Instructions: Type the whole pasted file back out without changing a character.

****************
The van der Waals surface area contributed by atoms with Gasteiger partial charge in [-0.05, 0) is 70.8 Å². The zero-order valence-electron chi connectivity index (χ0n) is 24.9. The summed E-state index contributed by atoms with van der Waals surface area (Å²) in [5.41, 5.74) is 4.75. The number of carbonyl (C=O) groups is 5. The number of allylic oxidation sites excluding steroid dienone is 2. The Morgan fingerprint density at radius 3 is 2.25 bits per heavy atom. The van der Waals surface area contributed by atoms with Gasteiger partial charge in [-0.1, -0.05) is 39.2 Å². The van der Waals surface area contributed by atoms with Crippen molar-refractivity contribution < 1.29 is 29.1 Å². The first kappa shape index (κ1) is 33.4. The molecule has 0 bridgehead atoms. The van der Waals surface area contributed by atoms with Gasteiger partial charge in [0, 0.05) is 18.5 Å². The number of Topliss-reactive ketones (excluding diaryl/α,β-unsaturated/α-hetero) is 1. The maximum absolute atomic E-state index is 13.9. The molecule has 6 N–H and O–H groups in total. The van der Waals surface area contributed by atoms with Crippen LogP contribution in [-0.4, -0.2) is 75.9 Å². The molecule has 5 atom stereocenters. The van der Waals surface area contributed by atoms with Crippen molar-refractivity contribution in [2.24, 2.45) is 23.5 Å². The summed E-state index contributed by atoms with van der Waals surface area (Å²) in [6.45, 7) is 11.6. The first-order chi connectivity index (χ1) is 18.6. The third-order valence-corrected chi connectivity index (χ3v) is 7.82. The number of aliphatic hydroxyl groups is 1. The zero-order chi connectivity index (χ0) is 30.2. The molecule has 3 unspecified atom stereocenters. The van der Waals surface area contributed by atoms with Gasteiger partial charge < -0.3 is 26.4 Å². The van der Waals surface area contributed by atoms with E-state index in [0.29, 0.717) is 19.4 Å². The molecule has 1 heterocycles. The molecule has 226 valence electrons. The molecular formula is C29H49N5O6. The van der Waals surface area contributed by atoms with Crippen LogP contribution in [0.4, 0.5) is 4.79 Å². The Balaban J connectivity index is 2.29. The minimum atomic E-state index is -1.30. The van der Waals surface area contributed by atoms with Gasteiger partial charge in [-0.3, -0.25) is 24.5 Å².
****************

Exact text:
The van der Waals surface area contributed by atoms with Gasteiger partial charge in [-0.05, 0) is 70.8 Å². The zero-order valence-electron chi connectivity index (χ0n) is 24.9. The summed E-state index contributed by atoms with van der Waals surface area (Å²) in [5.41, 5.74) is 4.75. The number of carbonyl (C=O) groups is 5. The number of allylic oxidation sites excluding steroid dienone is 2. The Morgan fingerprint density at radius 3 is 2.25 bits per heavy atom. The van der Waals surface area contributed by atoms with Gasteiger partial charge in [-0.1, -0.05) is 39.2 Å². The van der Waals surface area contributed by atoms with Crippen molar-refractivity contribution < 1.29 is 29.1 Å². The first kappa shape index (κ1) is 33.4. The molecule has 0 bridgehead atoms. The van der Waals surface area contributed by atoms with Gasteiger partial charge in [0, 0.05) is 18.5 Å². The number of Topliss-reactive ketones (excluding diaryl/α,β-unsaturated/α-hetero) is 1. The maximum absolute atomic E-state index is 13.9. The molecule has 6 N–H and O–H groups in total. The van der Waals surface area contributed by atoms with Crippen LogP contribution in [-0.4, -0.2) is 75.9 Å². The molecule has 5 atom stereocenters. The van der Waals surface area contributed by atoms with Crippen molar-refractivity contribution in [2.24, 2.45) is 23.5 Å². The summed E-state index contributed by atoms with van der Waals surface area (Å²) in [6.45, 7) is 11.6. The first-order chi connectivity index (χ1) is 18.6. The third-order valence-corrected chi connectivity index (χ3v) is 7.82. The number of aliphatic hydroxyl groups is 1. The zero-order chi connectivity index (χ0) is 30.2. The molecule has 3 unspecified atom stereocenters. The van der Waals surface area contributed by atoms with Gasteiger partial charge < -0.3 is 26.4 Å². The van der Waals surface area contributed by atoms with E-state index in [0.29, 0.717) is 19.4 Å². The molecule has 1 heterocycles. The molecule has 226 valence electrons. The molecular formula is C29H49N5O6. The van der Waals surface area contributed by atoms with Crippen LogP contribution in [0.4, 0.5) is 4.79 Å². The Balaban J connectivity index is 2.29. The minimum atomic E-state index is -1.30. The van der Waals surface area contributed by atoms with Gasteiger partial charge in [-0.3, -0.25) is 24.5 Å².